Lawsuit Tries to Keep Uncharged and Unconvicted Arrestees out of DNA Database
The federal government and more than half the states have laws allowing them to collect a person’s DNA and store it in a database without there being a criminal conviction.
On Wednesday, all 11 judges of the U.S. Court of Appeals for the Ninth Circuit sat “en banc” to hear arguments―brought by the Northern California ACLU with pro bono assistance from Paul, Hastings, Janofsky & Walker LLP―that California’s Proposition 69, passed in 2004 with strong voter support, violated the Fourth Amendment and was an unconstitutional search and seizure.
The 2004 law required that DNA be collected from anyone arrested on suspicion of committing a felony and from some convicted of certain misdemeanors. No charges need to be filed. No conviction needs to be obtained. Arrestees who are not subsequently charged can request their DNA samples be expunged filling out a two-page request form.
Lily Haskell, one of the people challenging the law, was arrested at an anti-war demonstration. She was released without any charges being filed, but was compelled to give a DNA sample while in custody.
The law took effect in January 2009. The ACLU filed a request for a preliminary injunction in October 2009, but a couple months later lost Haskell v. Brown in U.S District Court. (The case has since been renamed Haskell v. Harris.) The ACLU got class action certification for its lawsuit, beat back the government’s attempt to have the case tossed and proceeded to lose a split decision in February 2012 before a three-judge panel of the U.S. Ninth Circuit Court of Appeals.
The ACLU appealed the panel’s decision to the appellate court’s full complement of 11 judges and received a hearing on Wednesday.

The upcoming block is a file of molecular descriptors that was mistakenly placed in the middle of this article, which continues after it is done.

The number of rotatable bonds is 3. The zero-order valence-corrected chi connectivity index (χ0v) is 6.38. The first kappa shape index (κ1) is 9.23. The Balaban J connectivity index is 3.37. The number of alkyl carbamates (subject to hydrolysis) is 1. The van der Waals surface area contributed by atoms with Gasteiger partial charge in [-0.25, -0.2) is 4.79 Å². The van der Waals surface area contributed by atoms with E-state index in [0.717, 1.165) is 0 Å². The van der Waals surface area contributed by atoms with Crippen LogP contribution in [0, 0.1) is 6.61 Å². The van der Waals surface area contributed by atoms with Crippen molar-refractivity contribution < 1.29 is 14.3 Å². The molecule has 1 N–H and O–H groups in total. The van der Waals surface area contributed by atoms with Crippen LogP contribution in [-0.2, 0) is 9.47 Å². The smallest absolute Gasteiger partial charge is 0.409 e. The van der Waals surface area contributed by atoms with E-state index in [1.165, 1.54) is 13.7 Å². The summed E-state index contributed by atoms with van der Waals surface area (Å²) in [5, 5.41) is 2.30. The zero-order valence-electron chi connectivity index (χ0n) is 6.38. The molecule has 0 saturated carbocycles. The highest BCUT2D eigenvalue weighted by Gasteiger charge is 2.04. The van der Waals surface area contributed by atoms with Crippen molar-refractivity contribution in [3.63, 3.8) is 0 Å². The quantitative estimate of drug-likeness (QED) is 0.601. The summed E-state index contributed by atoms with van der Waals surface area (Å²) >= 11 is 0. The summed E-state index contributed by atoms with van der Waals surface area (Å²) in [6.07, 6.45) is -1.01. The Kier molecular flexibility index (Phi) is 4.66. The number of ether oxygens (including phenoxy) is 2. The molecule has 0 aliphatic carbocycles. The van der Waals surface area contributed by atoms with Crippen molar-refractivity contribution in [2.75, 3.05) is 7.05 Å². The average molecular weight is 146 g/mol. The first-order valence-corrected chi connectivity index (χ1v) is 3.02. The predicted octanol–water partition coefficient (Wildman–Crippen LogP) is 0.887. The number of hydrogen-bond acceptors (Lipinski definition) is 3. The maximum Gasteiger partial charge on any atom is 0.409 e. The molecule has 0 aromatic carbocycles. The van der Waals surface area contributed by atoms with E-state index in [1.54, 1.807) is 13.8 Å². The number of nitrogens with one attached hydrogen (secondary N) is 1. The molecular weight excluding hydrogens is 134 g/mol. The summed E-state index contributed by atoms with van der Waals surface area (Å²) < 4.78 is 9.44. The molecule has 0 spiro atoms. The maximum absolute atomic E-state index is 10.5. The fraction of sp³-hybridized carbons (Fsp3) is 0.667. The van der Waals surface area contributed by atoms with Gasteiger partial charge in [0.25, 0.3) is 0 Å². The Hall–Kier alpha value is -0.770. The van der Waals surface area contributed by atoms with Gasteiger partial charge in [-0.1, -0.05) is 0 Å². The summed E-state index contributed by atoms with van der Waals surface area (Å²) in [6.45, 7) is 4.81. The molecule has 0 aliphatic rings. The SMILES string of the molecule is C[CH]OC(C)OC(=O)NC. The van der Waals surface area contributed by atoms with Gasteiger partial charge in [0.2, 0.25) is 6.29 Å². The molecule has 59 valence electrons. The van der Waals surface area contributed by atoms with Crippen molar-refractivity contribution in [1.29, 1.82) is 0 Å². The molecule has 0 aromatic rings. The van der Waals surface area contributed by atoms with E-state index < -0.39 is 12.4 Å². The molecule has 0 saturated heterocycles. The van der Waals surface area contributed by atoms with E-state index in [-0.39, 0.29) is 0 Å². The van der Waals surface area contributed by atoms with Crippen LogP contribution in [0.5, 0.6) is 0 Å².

Stories regularly appear in the media about old crimes being solved years, if not decades, after they were committed, with credit attributed to the burgeoning database of DNA samples the state is assembling. According to the FBI, California’s database has more than 1.4 million offenders on record and 496,872 arrestees, and is growing at the rate of 11,000 samples a month, thanks in large part to arrestee submissions.
Data is shared with local and federal authorities, including the FBI, which operates the Combined DNA Index System (CODIS). The federal database contains 9.81 million offenders and 1.18 million arrestees, and is growing at an accelerating rate. The database is often featured in popular television crime shows, including Law & Order, Criminal Minds, CSI, Bones, Numb3rs and Dexter.
Crime-solving is a critical part of the state’s argument for expanding the database beyond known criminals. The bigger the database, the more crimes that can be solved using DNA. The FBI says on its database website that, “Ultimately, the success of the CODIS program will be measured by the crimes it helps to solve.”
The ACLU argued that not only was the law unconstitutional, it was unnecessary. A hefty chunk of the ACLU court argument was devoted to challenging the government assertion that the addition of arrestee DNA resulted in more crime hits. Michael Risher, who argued the case for the ACLU, wrote afterwards, “The government’s own data show that DNA collected from arrestees doesn’t help solve crimes any more than if it only took DNA from people it actually convicts.”
The government likened the taking of DNA samples to fingerprinting, an issue that occupied a significant amount of the court’s time. Opponents argue that DNA sampling is not just a technological progression from fingerprinting; DNA are genetic blueprints that hold far more data and can be used, and misused, in myriad ways that fingerprints can’t.
Multiple cases similar to this one are threading their way through the legal system, and Chief Justice John Roberts has indicated the U.S. Supreme Court will likely take a Maryland case that, on its face, has a much narrower focus. At least one California judge offered that it might be a good idea to let the high court rule on Maryland first.
To Learn More:
California and the Fourth Amendment (New York Times editorial)
Federal Judges Grill Lawyers over DNA Sample Law (by Paul Elias, Associated Press)
What I Said in Court Today about DNA Privacy (by Michael Risher, ACLU)
California DNA Collection from Suspects Draws Lawsuit from ACLU (by Paul Elias, Associated Press)
Federal Appeals Court to Hear Challenge to California DNA Collection Law (by Howard Mintz, San Jose Mercury News)
Haskell v. Harris (U.S. District Court) (pdf)
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